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Young People: Alternatives to University — Motion to Take Note

Part of the debate – in the House of Lords at 2:56 pm on 23rd October 2014.

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Photo of Lord Addington Lord Addington Liberal Democrat 2:56 pm, 23rd October 2014

My Lords, this is one of those odd debates where I suspect that a great deal of agreement is going to break out on the problems that arise and the solutions to them. We shall then take a deep breath and fight savagely over small differences in implementation. However, that seems to be the nature of what we do.

The noble Lord, Lord Monks, spoke about a huge array of subjects. I asked the Library what was available in further education and found that there were eight levels with a variety of qualifications. I noticed that the letter “Q” was used very often in further education courses. It probably meant something different on each occasion it was used. Finding your way through this will always be immensely difficult. As the noble Baroness, Lady Morris of Yardley, pointed out, higher education is easier to understand as a concept but we are in agreement that we must get slightly more coherent about what we are doing.

Whatever else they have done, apprenticeships have given this sector a publicity boost and a way forward. I do not think that most noble Lords present have had to suffer hearing me go on about my next point, but we managed to make a massive mistake when we brought them in as we effectively excluded anybody with dyslexia or a reading problem from taking them. We had decided in our great wisdom that employers needed employees who had studied English. In the university sector you could get assistive technology that allowed you to get through your course if you had a problem with English. It appeared that employers wanted competence in reading English and could not function without it. This issue turned out to be basically about people refusing to move their ground, not understanding the technology and not responding to change. I do not think that we should have to introduce a Bill into Parliament to make such changes. We should be slightly more flexible and open. The Children and Families Act has resulted in greater emphasis being given to those with special educational needs. However, many problems still remain in this regard because traditionally they have not been seen as something that the higher education sector and other education provision deal with. Although they have a legal duty to do so, they are not very good at it. For instance, they are not required to publish, the way schools are, what they will do so that parents and students can look at it and know what support they will get.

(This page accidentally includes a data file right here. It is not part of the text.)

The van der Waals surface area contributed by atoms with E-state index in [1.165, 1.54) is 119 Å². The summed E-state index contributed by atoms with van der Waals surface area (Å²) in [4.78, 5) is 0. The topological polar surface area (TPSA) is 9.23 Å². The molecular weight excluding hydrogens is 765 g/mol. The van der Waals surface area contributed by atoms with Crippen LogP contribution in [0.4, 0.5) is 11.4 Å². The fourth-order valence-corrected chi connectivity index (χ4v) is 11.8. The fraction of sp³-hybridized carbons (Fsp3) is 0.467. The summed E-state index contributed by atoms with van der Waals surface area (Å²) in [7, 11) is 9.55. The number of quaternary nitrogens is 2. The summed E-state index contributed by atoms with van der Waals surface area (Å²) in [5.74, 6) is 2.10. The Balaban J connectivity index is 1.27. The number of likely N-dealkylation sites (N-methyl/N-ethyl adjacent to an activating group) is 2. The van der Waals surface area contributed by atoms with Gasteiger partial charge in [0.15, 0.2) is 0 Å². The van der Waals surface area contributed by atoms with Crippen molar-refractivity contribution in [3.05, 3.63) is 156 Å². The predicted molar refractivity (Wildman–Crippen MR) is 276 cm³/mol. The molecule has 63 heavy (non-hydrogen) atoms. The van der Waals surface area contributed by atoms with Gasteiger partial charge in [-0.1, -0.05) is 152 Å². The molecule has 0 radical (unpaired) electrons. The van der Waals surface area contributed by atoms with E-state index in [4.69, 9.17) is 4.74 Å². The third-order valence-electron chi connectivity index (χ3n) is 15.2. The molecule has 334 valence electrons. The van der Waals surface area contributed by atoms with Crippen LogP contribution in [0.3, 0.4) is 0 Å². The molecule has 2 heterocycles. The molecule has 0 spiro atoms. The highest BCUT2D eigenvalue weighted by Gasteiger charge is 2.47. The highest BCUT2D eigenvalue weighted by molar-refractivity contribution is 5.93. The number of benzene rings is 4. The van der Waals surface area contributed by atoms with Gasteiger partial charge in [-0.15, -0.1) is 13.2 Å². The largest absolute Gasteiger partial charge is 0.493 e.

I am dyslexic myself and the British Dyslexia Association, of which I am a vice-president, started out getting a little trickle but is now getting quite a stream of people presenting to their helpline with problems in further education. The Government provide voice-from-text technology that helps read stuff back to you but only 30% of colleges have taken it up. It is an appalling situation that so few colleges are taking up something which is given to them free and allows students to access and get through their courses.

JISC TechDis—he says, staring down and wishing he did not need glasses—is a body which has been looking at technology but is about to be wound up. Technology is a great way forward. I am a convert to it myself and use voice recognition all the time. Technology has a huge advantage: it is cheaper than having support tutors all the time; you can take it away with you and it allows you to be independent afterwards. Why are we not embracing and using it in this field? We are not just teaching people how to use their educational skills—acquiring reading, mathematics and writing—we are giving them skills in how to cope in life. If you have one of these disabilities it is with you for life. You will always learn more slowly and have more problems. If a person can find a way round it and embrace it they can function in the modern world. We can help with this but we do not seem to be embracing it.

I hope the Minister will tell us what will actually happen and what pressure we will place on colleges to make sure they do their best and match the achievements of the schools and higher education, which mainly came through the DSA. Let us see if we have as happy a situation after the reforms and changes to the DSA. I trust we will be talking about that in the future. I hope they can do something here because there are two good examples. At the moment, colleges are just becoming aware that we have this problem. If you have the problem at school you have it there too. I hope they can tell us that they are admitting this, getting involved and taking it on. If they do not, they are guaranteed that a large section of this target area—the group we are trying to skill up—is always going to underachieve and, in a large part, fail. We can avoid a lot of that now by taking on practice which is well established in the rest of the education field. Joined-up government should mean something and not just be a slogan that is brought out to fill the last 30 seconds of any set speech.